Post-season blues

Patrick O'Connell, Editor-in-Chief

The ending of a season is never easy. Athletes slowly become depressed over the idea of no more staying after school for practice and tournaments on the weekends until next year. It’s a rough experience to go through.

Being in-season is glorious.  It’s a time when athletes can be triumphant in what they do best. Filled with excitement, it’s no wonder why an athlete would become depressed during the off-season. It’s a rough time between the end and the next beginning, a time spent wishing it could always be in-season.

It’s especially hard for those of us who are seniors. Knowing that the end of a season is the last time they’ll ever play that sport in their high school career is especially depressing, and for some it means the end of doing sports in school. Some will not go on to play in college, and frankly it’s quite depressing to know that.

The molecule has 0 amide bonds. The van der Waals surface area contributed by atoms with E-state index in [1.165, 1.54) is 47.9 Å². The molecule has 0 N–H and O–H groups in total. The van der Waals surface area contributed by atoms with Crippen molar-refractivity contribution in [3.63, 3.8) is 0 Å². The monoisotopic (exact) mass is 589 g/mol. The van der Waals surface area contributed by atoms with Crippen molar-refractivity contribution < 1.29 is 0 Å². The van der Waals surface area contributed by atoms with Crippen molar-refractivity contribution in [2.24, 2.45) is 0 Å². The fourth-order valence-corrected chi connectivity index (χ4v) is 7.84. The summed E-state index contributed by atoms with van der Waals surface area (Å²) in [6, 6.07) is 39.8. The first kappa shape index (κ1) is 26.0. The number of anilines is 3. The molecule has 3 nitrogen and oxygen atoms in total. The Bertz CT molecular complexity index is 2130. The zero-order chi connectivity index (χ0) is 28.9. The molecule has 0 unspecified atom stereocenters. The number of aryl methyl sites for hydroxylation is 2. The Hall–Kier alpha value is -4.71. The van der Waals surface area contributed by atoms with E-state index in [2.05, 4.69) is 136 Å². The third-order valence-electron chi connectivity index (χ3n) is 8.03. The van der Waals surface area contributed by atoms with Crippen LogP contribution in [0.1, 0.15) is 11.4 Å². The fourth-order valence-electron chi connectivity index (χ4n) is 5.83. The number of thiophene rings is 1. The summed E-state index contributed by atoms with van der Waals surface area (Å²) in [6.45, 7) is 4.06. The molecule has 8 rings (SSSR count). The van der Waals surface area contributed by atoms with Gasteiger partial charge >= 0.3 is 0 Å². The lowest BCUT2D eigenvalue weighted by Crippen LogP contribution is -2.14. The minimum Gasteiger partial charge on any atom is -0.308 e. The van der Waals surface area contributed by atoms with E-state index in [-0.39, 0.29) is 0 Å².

Post-season naturally goes away during the first few weeks before the next season. There is much anticipation for it that naturally causes the depression to go away, but before that, athletes must learn to cope with post-season blues. It’s unavoidable and there is no cure.

As a senior athlete, I struggle with the thought that I will never run high school cross-country ever again. After my last meet, it was awkward knowing that my high school cross-country career was done and over with. It was depressing to think that my high school cross-country career was over.

For seniors, the end is the end, and they must learn to move on. They will never have that pre-season anticipation again because there will never be another pre-season in high school. Try finding another interest like stamp collecting or completely forget about the great times you had playing sports in high school.